URBAN RAILS, 1919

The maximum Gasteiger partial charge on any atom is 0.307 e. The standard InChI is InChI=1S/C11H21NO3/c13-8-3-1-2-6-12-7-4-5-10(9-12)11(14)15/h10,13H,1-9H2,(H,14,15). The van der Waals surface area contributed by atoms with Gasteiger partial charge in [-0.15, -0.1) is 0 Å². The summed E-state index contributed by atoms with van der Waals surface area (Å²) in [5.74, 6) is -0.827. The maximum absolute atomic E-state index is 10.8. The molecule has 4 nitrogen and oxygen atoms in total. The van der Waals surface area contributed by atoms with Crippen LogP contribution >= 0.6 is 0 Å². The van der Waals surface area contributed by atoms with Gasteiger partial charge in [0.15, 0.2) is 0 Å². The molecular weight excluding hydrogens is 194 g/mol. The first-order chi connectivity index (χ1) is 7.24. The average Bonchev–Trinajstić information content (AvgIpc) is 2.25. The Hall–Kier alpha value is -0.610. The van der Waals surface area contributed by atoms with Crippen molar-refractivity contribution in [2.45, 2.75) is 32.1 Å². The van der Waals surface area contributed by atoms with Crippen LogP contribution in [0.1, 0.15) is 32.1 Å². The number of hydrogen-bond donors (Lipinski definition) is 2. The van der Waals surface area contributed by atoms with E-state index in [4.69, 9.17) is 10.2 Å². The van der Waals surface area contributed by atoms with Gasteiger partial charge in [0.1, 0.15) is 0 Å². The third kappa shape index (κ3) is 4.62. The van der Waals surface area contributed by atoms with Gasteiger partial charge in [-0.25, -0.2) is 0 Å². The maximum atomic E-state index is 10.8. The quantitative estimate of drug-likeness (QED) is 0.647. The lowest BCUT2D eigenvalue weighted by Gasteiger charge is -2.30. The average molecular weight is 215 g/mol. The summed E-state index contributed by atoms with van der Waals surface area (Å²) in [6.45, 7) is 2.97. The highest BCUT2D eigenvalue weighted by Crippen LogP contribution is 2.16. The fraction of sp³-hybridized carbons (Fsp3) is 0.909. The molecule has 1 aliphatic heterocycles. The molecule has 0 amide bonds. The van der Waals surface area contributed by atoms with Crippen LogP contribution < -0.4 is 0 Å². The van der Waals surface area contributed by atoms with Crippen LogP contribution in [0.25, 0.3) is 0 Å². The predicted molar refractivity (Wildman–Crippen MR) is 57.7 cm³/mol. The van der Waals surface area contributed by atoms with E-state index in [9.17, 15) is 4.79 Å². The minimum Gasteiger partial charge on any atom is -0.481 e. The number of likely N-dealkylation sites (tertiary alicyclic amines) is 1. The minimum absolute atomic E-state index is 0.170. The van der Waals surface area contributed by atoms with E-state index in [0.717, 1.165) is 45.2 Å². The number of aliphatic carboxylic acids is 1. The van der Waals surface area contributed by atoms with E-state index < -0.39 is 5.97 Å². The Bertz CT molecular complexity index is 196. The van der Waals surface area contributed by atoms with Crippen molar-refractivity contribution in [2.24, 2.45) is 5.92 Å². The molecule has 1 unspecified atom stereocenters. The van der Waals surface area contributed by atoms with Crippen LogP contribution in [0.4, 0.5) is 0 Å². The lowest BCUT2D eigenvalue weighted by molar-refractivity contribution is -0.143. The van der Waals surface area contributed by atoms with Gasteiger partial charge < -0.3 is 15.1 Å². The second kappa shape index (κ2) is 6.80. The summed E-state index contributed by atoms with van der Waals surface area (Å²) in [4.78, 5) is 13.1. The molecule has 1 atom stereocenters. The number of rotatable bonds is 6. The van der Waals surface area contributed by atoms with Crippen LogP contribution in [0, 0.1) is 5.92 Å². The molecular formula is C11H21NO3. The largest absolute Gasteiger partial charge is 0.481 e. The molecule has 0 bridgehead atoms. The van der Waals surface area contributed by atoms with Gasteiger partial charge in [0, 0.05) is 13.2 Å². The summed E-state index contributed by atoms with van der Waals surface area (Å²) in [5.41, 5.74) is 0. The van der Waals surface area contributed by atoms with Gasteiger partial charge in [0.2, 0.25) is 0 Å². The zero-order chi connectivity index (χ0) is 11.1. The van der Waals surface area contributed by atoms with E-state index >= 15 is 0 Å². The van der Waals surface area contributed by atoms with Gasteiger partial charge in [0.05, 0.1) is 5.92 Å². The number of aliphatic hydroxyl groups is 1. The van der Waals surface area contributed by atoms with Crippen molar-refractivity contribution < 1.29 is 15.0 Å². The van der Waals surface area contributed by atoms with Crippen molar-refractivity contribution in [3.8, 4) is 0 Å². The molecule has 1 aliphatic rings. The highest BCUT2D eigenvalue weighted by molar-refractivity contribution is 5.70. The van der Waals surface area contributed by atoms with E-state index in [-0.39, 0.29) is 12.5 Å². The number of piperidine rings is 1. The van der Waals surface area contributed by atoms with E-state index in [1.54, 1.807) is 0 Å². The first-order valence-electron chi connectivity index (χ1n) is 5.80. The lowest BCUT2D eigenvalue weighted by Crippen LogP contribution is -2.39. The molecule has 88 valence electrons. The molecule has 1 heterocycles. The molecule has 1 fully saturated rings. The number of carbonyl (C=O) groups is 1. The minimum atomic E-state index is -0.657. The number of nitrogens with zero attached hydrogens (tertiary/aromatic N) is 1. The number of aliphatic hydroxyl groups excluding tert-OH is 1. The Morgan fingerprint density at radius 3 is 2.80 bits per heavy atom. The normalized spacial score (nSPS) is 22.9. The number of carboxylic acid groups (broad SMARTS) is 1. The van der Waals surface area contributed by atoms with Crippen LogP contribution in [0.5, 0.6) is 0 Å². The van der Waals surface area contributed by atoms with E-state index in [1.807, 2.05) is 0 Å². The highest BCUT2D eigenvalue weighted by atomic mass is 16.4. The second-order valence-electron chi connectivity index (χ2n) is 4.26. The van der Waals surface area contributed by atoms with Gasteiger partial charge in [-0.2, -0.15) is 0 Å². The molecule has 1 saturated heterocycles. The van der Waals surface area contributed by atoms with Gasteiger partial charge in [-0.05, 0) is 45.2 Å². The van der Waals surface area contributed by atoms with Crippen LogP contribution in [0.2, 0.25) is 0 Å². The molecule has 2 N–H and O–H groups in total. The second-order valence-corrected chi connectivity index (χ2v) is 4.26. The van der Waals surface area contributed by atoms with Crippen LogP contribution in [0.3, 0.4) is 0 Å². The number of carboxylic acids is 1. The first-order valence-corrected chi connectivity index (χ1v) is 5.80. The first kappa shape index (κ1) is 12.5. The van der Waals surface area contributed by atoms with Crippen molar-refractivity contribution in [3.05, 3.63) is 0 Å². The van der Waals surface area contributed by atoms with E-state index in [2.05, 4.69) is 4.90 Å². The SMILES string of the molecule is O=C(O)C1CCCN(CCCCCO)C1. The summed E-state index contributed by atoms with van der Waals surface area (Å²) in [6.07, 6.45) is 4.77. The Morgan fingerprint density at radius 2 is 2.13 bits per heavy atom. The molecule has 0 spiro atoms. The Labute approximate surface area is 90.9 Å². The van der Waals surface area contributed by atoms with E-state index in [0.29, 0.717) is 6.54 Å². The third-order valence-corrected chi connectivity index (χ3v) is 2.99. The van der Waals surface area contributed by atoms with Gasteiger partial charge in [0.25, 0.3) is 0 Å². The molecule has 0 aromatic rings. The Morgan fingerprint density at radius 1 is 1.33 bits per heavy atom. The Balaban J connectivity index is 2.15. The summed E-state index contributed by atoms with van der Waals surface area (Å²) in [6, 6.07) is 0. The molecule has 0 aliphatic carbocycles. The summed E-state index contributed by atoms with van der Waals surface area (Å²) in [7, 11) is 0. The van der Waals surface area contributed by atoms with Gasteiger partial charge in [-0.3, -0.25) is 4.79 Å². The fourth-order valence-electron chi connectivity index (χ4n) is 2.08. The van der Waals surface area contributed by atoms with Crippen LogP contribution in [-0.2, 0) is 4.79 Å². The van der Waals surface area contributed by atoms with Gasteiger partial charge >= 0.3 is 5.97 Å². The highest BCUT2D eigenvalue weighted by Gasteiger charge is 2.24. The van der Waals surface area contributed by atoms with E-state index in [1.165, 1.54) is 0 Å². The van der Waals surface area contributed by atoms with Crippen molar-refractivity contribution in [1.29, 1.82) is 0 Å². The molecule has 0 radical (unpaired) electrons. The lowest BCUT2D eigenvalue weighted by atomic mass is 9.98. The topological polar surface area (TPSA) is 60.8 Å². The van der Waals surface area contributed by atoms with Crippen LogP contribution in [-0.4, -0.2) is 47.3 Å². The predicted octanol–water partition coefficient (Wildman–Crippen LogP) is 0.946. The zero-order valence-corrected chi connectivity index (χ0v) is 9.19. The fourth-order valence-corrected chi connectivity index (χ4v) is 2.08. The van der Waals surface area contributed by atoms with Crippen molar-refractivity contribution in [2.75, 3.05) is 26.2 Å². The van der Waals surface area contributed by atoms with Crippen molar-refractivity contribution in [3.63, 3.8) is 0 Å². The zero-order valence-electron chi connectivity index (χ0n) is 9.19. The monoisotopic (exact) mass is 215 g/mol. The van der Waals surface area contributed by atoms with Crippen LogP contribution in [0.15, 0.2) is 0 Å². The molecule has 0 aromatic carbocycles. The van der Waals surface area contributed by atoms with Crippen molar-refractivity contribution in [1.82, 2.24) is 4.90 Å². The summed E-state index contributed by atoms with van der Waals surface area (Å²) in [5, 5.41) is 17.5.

About this image: With major cities burgeoning as a result of the economic boom that followed the Civil War, metropolitan areas began to address the consequences of population growth and traffic congestion. Elevated trains promised to solve some of the urban dilemmas by providing a mass transit system that could efficiently move people within the business districts and to and from the outlying residential pockets that seemed to spring up overnight. The idea of an elevated rail system would not greatly impact existing structures as the trains would travel between, in back of and around buildings. New York built the first elevated train in 1868, with Chicago following suit in 1892. In 1919, when this photograph was taken, the intersection at Lake and Wells Streets in Chicago was the world’s busiest railroad intersection, with an average of three trains passing through every minute.